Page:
An election-integrity group is filing a new legal complaint each day this week regarding a different Minnesota county for officials’ failure to remove duplicate voter registrations from county voter rolls.
“Federal law requires that duplicate registrations are eliminated from the voter roll,” said J. Christian Adams, president of the Public Interest Legal Foundation (PILF). Adams is a former civil rights attorney with the U.S. Department of Justice.
“It is troubling that we are seeing duplicate registrants remain on the voter roll in Minnesota counties. Each duplicate registration allows for a person to vote more than once. Removing these duplicate registrations will make Minnesota’s elections more secure.”
PILF describes itself as “the nation’s only public interest law firm dedicated wholly to election integrity.” The nonprofit organization “exists to assist states and others to aid the cause of election integrity, and fight against lawlessness in American elections.”
Under the federal Help America Vote Act (HAVA), states are required to implement a computerized statewide voter registration list that is accurate and eliminates duplicate registrations.
PILF is now using state implementation provisions in HAVA that have “pretty much never been used for 20 years,” Adams told The Epoch Times in an interview.
Minnesota, Wisconsin, and a handful of states were exempted from the National Voter Registration Act of 1993 (NVRA), also known as the Motor-Voter law because it allowed people to register to vote with relative ease at motor vehicle agencies and government offices. NVRA requires states to make a reasonable effort to remove ineligible individuals’ names from voter rolls.
It has been difficult to get Minnesota to clean up its voter rolls because the state couldn’t be forced to do it under NVRA, Adams said.
But then legal counsel discovered that HAVA contained a provision allowing states to pass rules about how to implement that law. Some states didn’t do anything about it, but Minnesota solved the problem with a state law that allowed lawsuits to be filed over failure to comply with HAVA, Adams said.
“So that’s what we’re doing. We’ve found all kinds of duplicate registrations, a convicted sex offender, who seems to have voted twice in 2020, according to the records,” Adams said.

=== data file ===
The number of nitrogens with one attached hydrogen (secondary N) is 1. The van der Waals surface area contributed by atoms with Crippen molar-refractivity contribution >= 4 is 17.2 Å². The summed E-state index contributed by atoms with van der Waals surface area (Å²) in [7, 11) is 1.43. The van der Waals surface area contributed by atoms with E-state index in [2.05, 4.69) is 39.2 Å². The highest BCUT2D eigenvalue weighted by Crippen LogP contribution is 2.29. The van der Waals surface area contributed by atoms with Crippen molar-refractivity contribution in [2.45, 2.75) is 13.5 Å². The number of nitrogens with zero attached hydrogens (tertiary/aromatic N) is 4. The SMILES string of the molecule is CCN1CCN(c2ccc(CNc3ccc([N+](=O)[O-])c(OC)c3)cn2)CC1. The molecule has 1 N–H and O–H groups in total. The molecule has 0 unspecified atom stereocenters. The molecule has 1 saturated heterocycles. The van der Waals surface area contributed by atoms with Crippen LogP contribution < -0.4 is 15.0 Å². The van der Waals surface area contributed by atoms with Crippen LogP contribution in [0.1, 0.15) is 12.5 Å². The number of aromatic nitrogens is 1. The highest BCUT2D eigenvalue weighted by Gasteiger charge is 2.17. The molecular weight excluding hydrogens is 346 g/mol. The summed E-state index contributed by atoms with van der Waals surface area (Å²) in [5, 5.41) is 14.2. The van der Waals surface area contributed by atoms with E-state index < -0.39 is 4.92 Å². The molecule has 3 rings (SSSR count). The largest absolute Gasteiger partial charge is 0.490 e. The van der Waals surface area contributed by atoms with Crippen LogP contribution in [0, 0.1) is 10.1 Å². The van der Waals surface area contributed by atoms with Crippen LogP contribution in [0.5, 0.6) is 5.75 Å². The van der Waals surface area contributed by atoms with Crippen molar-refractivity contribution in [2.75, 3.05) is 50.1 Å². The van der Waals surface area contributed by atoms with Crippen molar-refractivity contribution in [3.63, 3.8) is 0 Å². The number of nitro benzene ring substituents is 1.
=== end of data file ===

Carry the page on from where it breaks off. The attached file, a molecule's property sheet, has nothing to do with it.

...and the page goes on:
“Nothing has happened in Minnesota for so many decades, because nobody thought there was a tool to do it. And we found a broom. And we’re doing it,” Adams said.
On Sept. 27, PILF filed a complaint regarding Dakota County with the Minnesota secretary of state’s office.
According to the group, government records show there are 73 people on Dakota County’s voter roll that appear to have two voter registration numbers, despite having the same year of birth and address.
On Sept. 26, PILF filed a complaint regarding Nicollet County.
Government records indicate that there are four people on the county’s voter roll that have two voter registration numbers, despite having the same year of birth and address.
“One of these apparent duplicate registrants, Damian Kingbird, voted twice in the 2020 election, though only the Minnesota police can determine if an election crime did occur,” PILF said in a summary.
“Alarmingly, Kingbird is a convicted criminal and has been committed as mentally ill and dangerous. Records show he has been found guilty of crimes, including making terrorist threats, sexual assault, and even sexually abusing a 13-year-old girl.”
Adams said that “duplicate registrations give people the opportunity to vote twice.”
“It is alarming that a career criminal like Damian Kingbird had the ability to vote twice in the 2020 election. He only had that opportunity because Minnesota election officials were not removing duplicate registrations as required by federal law.”
A recent report by PILF found that more than 2,000 registrants on New Jersey’s voter rolls were identified as 105 years or older. PILF has also uncovered numerous examples of dead people being included in voter rolls in various states.
The Epoch Times reached out to officials in Dakota County and Nicollet County for comment but had not received a reply from either county as of press time.